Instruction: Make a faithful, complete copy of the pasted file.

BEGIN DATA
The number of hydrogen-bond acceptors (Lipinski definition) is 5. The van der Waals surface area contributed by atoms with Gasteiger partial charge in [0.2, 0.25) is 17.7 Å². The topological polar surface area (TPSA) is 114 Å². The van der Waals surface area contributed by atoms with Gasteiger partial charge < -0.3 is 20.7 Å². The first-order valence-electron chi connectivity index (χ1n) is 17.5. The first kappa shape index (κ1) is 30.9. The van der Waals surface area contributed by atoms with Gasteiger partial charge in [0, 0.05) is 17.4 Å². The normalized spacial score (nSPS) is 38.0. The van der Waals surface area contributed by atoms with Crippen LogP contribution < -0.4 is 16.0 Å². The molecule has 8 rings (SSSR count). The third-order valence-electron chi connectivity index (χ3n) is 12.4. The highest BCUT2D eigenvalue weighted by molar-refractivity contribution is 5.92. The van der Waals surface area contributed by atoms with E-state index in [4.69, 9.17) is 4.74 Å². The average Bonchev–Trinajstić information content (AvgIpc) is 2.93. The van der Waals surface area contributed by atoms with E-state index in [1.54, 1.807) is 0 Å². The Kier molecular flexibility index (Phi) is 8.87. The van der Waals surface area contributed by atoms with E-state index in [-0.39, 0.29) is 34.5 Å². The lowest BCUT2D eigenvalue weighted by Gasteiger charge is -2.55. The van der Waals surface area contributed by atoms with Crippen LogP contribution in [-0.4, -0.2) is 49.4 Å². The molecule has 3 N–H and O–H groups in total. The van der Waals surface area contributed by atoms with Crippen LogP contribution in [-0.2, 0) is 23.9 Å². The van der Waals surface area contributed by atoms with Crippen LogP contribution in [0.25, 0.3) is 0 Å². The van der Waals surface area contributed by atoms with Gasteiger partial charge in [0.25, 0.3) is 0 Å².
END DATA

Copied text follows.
The number of hydrogen-bond acceptors (Lipinski definition) is 5. The van der Waals surface area contributed by atoms with Gasteiger partial charge in [0.2, 0.25) is 17.7 Å². The topological polar surface area (TPSA) is 114 Å². The van der Waals surface area contributed by atoms with Gasteiger partial charge < -0.3 is 20.7 Å². The first-order valence-electron chi connectivity index (χ1n) is 17.5. The first kappa shape index (κ1) is 30.9. The van der Waals surface area contributed by atoms with Gasteiger partial charge in [0, 0.05) is 17.4 Å². The normalized spacial score (nSPS) is 38.0. The van der Waals surface area contributed by atoms with Crippen LogP contribution < -0.4 is 16.0 Å². The molecule has 8 rings (SSSR count). The third-order valence-electron chi connectivity index (χ3n) is 12.4. The highest BCUT2D eigenvalue weighted by molar-refractivity contribution is 5.92. The van der Waals surface area contributed by atoms with E-state index in [4.69, 9.17) is 4.74 Å². The average Bonchev–Trinajstić information content (AvgIpc) is 2.93. The van der Waals surface area contributed by atoms with E-state index in [1.54, 1.807) is 0 Å². The Kier molecular flexibility index (Phi) is 8.87. The van der Waals surface area contributed by atoms with E-state index in [-0.39, 0.29) is 34.5 Å². The lowest BCUT2D eigenvalue weighted by Gasteiger charge is -2.55. The van der Waals surface area contributed by atoms with Crippen LogP contribution in [-0.4, -0.2) is 49.4 Å². The molecule has 3 N–H and O–H groups in total. The van der Waals surface area contributed by atoms with Crippen LogP contribution in [-0.2, 0) is 23.9 Å². The van der Waals surface area contributed by atoms with Crippen LogP contribution in [0.25, 0.3) is 0 Å². The van der Waals surface area contributed by atoms with Gasteiger partial charge in [0.25, 0.3) is 0 Å².